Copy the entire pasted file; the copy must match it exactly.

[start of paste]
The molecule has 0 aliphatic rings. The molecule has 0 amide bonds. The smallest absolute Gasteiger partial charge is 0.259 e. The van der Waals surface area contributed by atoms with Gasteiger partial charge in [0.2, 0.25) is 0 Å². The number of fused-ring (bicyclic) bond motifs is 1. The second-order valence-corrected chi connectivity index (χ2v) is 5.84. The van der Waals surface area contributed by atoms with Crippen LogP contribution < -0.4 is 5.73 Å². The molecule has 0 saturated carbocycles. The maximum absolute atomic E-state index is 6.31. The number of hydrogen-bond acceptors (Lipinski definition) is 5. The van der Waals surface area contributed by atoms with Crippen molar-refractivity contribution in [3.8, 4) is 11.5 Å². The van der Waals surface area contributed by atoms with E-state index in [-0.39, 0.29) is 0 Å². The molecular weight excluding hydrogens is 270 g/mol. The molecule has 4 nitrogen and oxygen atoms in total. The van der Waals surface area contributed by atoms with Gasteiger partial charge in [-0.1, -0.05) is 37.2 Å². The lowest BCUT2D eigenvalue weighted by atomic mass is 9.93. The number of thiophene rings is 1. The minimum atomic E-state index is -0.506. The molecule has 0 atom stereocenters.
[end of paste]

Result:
The molecule has 0 aliphatic rings. The molecule has 0 amide bonds. The smallest absolute Gasteiger partial charge is 0.259 e. The van der Waals surface area contributed by atoms with Gasteiger partial charge in [0.2, 0.25) is 0 Å². The number of fused-ring (bicyclic) bond motifs is 1. The second-order valence-corrected chi connectivity index (χ2v) is 5.84. The van der Waals surface area contributed by atoms with Crippen LogP contribution < -0.4 is 5.73 Å². The molecule has 0 saturated carbocycles. The maximum absolute atomic E-state index is 6.31. The number of hydrogen-bond acceptors (Lipinski definition) is 5. The van der Waals surface area contributed by atoms with Crippen molar-refractivity contribution in [3.8, 4) is 11.5 Å². The van der Waals surface area contributed by atoms with E-state index in [-0.39, 0.29) is 0 Å². The molecular weight excluding hydrogens is 270 g/mol. The molecule has 4 nitrogen and oxygen atoms in total. The van der Waals surface area contributed by atoms with Gasteiger partial charge in [-0.1, -0.05) is 37.2 Å². The lowest BCUT2D eigenvalue weighted by atomic mass is 9.93. The number of thiophene rings is 1. The minimum atomic E-state index is -0.506. The molecule has 0 atom stereocenters.